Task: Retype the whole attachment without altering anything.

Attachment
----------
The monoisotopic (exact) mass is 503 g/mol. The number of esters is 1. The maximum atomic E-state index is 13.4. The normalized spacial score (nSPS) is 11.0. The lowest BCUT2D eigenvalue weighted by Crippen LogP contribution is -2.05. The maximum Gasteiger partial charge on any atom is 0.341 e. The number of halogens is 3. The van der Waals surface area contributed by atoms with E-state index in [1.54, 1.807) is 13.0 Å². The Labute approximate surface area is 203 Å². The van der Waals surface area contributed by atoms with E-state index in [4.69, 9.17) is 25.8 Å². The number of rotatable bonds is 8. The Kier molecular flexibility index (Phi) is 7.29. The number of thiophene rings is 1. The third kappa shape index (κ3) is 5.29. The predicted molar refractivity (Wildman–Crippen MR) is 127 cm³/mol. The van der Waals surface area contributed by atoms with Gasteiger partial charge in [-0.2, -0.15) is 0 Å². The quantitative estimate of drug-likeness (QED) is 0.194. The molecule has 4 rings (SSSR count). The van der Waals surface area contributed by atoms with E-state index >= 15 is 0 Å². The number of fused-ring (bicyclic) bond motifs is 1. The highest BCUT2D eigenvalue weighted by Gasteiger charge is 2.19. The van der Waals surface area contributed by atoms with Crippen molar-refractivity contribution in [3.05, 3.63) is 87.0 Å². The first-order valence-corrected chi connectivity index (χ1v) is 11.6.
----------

The monoisotopic (exact) mass is 503 g/mol. The number of esters is 1. The maximum atomic E-state index is 13.4. The normalized spacial score (nSPS) is 11.0. The lowest BCUT2D eigenvalue weighted by Crippen LogP contribution is -2.05. The maximum Gasteiger partial charge on any atom is 0.341 e. The number of halogens is 3. The van der Waals surface area contributed by atoms with E-state index in [1.54, 1.807) is 13.0 Å². The Labute approximate surface area is 203 Å². The van der Waals surface area contributed by atoms with E-state index in [4.69, 9.17) is 25.8 Å². The number of rotatable bonds is 8. The Kier molecular flexibility index (Phi) is 7.29. The number of thiophene rings is 1. The third kappa shape index (κ3) is 5.29. The predicted molar refractivity (Wildman–Crippen MR) is 127 cm³/mol. The van der Waals surface area contributed by atoms with Gasteiger partial charge in [-0.2, -0.15) is 0 Å². The quantitative estimate of drug-likeness (QED) is 0.194. The molecule has 4 rings (SSSR count). The van der Waals surface area contributed by atoms with E-state index >= 15 is 0 Å². The number of fused-ring (bicyclic) bond motifs is 1. The highest BCUT2D eigenvalue weighted by Gasteiger charge is 2.19. The van der Waals surface area contributed by atoms with Crippen molar-refractivity contribution in [3.05, 3.63) is 87.0 Å². The first-order valence-corrected chi connectivity index (χ1v) is 11.6.